It certainly doesn't help that countries like China and Russia cannot be trusted to provide accurate numbers or be good faith partners of the int'l community. The political filters through which all of their announcements to the world must pass through are extensive. They and other authoritarian regimes keep their media under tight controls, and constantly attack the free media to keep their own citizens confused. The only way we get basketball back is through science transparently reaching the public, because only the public always has the public interest at heart, if they have accurate info.
    there, that's my speech about getting basketball back.

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    Quote Originally Posted by ZagsGoZags View Post
    when I imagine the scenario, like a previous post, the problem will be when a member of a team, even one, comes up positive for covid19. The whole team will have been exposed for a week. If the athletes live under a special regimen close to a quarantine, way stricter than the general population, and are tested continuously, we have a chance. Since a player can be passing this disease to others with no symptoms of his own, it means other players and refs, will be exposed to a rather small space (the basketball floor) full of huffing and puffing and shouting and touching. It is not as easy as AIDS was in the 80's and 90's where the problem was infected player's blood to other player's orifice. This is more contagious than most flues and has a longer incubation period, and also is spread by people (what , one fifth of the time) who never show symptoms, ever.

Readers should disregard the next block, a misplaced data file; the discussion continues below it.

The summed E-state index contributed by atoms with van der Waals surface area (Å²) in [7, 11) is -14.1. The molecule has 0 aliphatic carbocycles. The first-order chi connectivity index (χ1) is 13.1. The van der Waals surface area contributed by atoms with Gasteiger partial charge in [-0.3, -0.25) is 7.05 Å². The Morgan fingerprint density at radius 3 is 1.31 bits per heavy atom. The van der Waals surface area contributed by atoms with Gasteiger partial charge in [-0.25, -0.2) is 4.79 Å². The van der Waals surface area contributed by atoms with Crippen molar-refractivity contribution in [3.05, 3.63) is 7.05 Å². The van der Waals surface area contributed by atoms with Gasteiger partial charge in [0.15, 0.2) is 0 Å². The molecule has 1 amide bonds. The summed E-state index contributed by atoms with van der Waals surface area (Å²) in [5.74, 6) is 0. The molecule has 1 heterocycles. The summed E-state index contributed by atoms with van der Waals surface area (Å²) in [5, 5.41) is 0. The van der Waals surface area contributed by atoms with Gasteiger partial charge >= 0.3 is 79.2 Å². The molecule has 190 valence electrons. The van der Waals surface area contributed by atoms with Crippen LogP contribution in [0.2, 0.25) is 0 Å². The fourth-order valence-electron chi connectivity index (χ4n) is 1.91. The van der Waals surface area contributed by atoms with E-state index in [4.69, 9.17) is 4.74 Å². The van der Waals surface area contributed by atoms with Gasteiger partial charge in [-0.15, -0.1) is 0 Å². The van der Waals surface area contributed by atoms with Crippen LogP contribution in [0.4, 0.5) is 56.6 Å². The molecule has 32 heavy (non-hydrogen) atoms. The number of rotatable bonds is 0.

putting players on a permanent quarantine has a chance, but at what point can the spectators in the arena be quarantined?
    It seems to me it would easier to space arenas to 1/6 capacity, than to keep whole teams uncontaminated for most of a whole season.
    lots of worries, lots of hopes.
    seems like the best hope for this, and other similar diseases in the future, will be to have vast resources devoted to speeding up the creation and dissemination of vaccines. It would almost be worth any expense to quicken this process. since I know nothing about the process, maybe there are limitations to the process that a whole industry could not speed up.
    It certainly doesn't help that countries like China and Russia cannot be trusted to provide accurate numbers or be good faith partners of the int'l community. The political filters through which all of their announcements to the world must pass through are extensive. They and other authoritarian regimes keep their media under tight controls, and constantly attack the free media to keep their own citizens confused. The only way we get basketball back is through science transparently reaching the public, because only the public always has the public interest at heart, if they have accurate info.
    there, that's my speech about getting basketball back.
    Agree with all of the above ZGZ. Bigger issue threatening there even being a 2020-21 college hoops season is universities may quite possibly not even allow students back on campus for the fall semester or until there is a vaccine. I’m no lawyer but wouldn’t schools have huge liability if they allow students back on campus before a vaccine is available? If students don’t come back to campus in the fall, that’s a wrap for college sports.
    It is their time....their team...I just get to watch. - Bartruff1

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    Quote Originally Posted by Jedster View Post
    I think the first step will be the return of sports with no spectators. To me, the key to that will be comprehensive testing and the ability to get results quickly. I see Emirates Airlines is testing people at the airport with results in about 10 minutes, so there is some rapid testing that is taking place in limited circumstances.